My daughter has Medicaid for the disabled, which she became eligible for after health care reform. When the ACA was first established, the effects of Medicaid reform were immediately apparent. The first two years of my daughters life, figuring out her rare chromosomal differences by way of genetic testing, we accrued more than $38,000 of debt from hospital stays, appointments, and tests. Because our family was just over the income threshold for Medicaid, before ACA there were no options for help available to us.

My daughter had suffered from chronic illness and global delays her entire life, but the wait lists for services to help her were long, and help often came only when there was an emergent need but not when care could have been preventative. With ACA came Medicaid reform, shortly after sparking reform for services provided through the Department of Development Disabilities. Having first applied over a year before hearing back, we could not have been more delighted when we finally received an intake appointment and my daughters services started within months after.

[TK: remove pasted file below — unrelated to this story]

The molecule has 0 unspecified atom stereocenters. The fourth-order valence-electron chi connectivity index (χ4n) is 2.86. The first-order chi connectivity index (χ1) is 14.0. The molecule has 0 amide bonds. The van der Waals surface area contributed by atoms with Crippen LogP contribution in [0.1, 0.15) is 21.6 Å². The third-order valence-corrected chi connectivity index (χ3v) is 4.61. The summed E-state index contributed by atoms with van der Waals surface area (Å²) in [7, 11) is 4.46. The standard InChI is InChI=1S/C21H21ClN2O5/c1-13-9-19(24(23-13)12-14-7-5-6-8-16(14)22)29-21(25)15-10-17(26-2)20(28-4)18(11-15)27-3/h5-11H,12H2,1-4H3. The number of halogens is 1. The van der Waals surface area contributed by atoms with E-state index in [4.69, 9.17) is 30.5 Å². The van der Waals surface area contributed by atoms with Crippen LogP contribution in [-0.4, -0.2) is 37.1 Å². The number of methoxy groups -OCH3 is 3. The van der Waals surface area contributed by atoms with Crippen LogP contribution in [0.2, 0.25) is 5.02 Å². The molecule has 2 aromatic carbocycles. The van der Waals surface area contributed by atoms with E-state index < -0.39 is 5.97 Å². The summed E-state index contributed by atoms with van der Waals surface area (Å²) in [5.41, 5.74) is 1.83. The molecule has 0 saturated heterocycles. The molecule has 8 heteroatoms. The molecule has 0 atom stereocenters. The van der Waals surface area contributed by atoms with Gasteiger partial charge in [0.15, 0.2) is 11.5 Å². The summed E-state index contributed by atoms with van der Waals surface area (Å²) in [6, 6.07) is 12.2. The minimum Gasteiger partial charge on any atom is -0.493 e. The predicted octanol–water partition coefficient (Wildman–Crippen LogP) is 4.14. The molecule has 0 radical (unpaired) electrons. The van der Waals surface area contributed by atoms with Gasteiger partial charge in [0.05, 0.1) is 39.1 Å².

The new guidelines provided Medicaid and many other voucher services to any child showing delays or needs in more than 3 places, and there was no longer a 2+ year wait for intake. My daughter suddenly had access to Occupational Therapy, Physical Therapy, and any medical equipment she needed, without my family struggling to meet our basic needs because of the costs. Having a special needs child is stressful enough without the heavy financial burden, and through ACA my child and family have both been blessed with access to invaluable resources.